RIBBON-CUTTING CEREMONY PLANNED
A ceremonial ribbon-cutting will take place at 8:30 a.m. Friday, Sept. 4, 2009, to celebrate the opening of Eastern Illinois University's Student Success Center.
An open house will follow until noon, with tours available. The center is located in Ninth Street Hall, located southeast of the Tarble Arts Center and west of Greek Court.
The university welcomes all who are interested in attending.
Eastern Illinois University's Student Success Center was considered an institutional success even before construction of the facility it is housed in was completed.
Three years ago, the U.S. Department of Education awarded Eastern a five-year $1.8 million institutional development grant, designed to expand student support services and establish a Student Success Center for students at risk of academic failure. The money was also to help fund the physical expansion of facilities to house such a center.
The fact that Eastern received the grant was, in itself, a major victory.
"It really was quite remarkable in that an institution seldom receives funding on its first submission of this type of grant application," said Jeff Cross, associate vice president for academic affairs and project director.
The application was the result of a two-year planning process, which included open university forums, site visits to another university, and much discussion and revision by a 20-member local committee. The entire university community had opportunity for feedback.
More than half of the $1,825,000 went toward a 5,000-square-foot expansion of Eastern's Ninth Street Hall, which houses the Center for Academic Support and Achievement. The Student Success Center joins three other CASA units -- the Academic Advising Center, Academic Assessment and Testing, and Disability Services.
Construction work, which was completed in early Summer 2009, provided the Student Success Center with its own office and operations/meeting space, as well as three classrooms. An elevator was installed as part of the addition, making all units and all three building levels accessible and "significantly expanding the usefulness of the building," Cross said.
As construction was taking place, the university simultaneously set about developing the Student Success Center's programming component.
In Fall 2007, while working in temporary office space at Eastern's McAfee Gymnasium, Assistant Director Cindy Boyer and her staff began developing and offering the specific services needed to further assist the 700 to 900 undergraduate students annually whose academic performance places them on academic warning (cumulative grade point average below 2.00 on a 4.00 scale).
"Eastern has an excellent record of retaining and graduating its students, ranking well above average among regional comprehensive universities by these measures," said Blair Lord, provost and vice president for academic affairs. "As a comprehensive university, however, Eastern's mission includes providing access to higher education for a broad range of students, including a significant number of students with some variability in their academic preparation. Responding to the needs of this broad range of students requires various support services to ensure their success.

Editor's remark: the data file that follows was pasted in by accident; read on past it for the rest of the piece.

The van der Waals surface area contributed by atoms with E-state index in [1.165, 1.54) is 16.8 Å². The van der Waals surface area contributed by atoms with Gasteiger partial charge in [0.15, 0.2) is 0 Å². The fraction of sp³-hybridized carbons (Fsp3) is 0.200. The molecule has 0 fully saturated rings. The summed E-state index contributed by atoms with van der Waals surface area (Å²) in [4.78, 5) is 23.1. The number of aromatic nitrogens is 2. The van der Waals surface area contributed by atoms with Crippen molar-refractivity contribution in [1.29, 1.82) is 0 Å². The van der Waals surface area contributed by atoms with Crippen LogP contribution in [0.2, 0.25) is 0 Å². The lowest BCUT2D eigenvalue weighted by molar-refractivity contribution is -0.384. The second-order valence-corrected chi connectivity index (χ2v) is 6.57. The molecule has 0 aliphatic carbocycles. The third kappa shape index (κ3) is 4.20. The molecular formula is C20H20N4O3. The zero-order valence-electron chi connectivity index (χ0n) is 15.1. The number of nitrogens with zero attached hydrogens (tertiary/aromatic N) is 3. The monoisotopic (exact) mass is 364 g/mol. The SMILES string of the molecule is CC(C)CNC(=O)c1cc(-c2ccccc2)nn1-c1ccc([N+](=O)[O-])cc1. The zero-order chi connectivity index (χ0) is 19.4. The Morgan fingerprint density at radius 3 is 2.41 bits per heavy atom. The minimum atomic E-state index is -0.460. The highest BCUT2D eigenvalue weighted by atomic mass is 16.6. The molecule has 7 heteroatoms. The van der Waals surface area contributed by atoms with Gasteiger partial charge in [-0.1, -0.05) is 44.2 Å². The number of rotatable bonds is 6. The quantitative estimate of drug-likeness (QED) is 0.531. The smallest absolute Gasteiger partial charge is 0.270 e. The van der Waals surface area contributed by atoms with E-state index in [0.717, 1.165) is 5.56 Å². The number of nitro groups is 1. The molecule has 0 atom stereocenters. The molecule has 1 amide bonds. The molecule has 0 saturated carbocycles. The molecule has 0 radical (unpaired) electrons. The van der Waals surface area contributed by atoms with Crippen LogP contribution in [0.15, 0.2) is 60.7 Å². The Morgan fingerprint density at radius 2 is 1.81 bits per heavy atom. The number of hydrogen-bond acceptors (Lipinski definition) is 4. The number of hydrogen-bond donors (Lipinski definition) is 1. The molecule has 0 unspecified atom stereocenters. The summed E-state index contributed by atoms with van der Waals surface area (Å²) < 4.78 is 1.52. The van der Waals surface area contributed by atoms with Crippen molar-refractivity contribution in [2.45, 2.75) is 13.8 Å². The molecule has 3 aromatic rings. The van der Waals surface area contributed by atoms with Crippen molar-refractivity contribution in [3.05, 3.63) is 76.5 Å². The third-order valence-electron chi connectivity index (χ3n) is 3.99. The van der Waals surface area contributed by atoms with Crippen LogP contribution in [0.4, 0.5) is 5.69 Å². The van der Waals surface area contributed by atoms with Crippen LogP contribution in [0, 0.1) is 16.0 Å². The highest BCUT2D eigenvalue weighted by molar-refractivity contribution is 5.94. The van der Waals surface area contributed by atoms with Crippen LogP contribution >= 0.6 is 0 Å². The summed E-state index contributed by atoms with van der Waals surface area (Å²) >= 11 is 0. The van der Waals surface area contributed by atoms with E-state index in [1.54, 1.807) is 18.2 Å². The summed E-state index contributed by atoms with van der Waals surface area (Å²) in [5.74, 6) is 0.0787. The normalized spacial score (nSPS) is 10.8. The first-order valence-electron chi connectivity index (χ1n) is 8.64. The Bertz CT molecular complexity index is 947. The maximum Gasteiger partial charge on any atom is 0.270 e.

"In short, we are good at what we do, but we want to continue to get better. And this grant has helped us to do so," he added.
A key component to the Student Success Center's accomplishments was, and continues to be, a mandatory one-credit-hour intervention course ("Strategies for Academic Success"), required of all undergraduate students who first go on academic warning. Additionally, the center provides individualized consultations for students who are either referred or come "self-referred" to the center for assistance with time management, test-taking, study habits, note-taking, goal-setting and faculty relations.
It did not take long for Boyer and her staff to begin seeing the fruits of their labor.
A goal of the center, as outlined in the grant application, was to increase the percentage of students who regain "good standing" status after being placed on academic warning from 34 percent (pre-grant level) to 60 percent by 2011.
That objective was surpassed in the center's first year of operation. According to Boyer, 51 percent of students had regained good standing the same semester they enrolled in "Strategies for Academic Success." By the semester following course enrollment, that number had risen to 69 percent. And 92 percent regained good standing two semesters following their course enrollment.
"We were very pleasantly surprised," Cross said. "We've already exceeded the goal we set in the grant and we're only in the third year of a five-year project."
Other features of Eastern's Student Success Center include a parallel online presence, or website, which is a "one-stop shop" for students and faculty to access the tools they need to be successful in college, Boyer said. Located at http://www.eiu.edu/success/, the site provides support for students who need referrals to specific programs already in place on campus and allows faculty to utilize a Student Referral Network when they think a student would benefit from additional support.
The Student Success Center exists in both physical and virtual space and maintains campus-wide tutoring and workshop schedules and a variety of resources developed to aid students in developing successful classroom and study strategies.
The U.S. Department of Education grant also provides $365,000 to establish an endowment to fund the operations of the Student Success Center after the five-year grant period. Eastern provides a matching contribution for the endowment.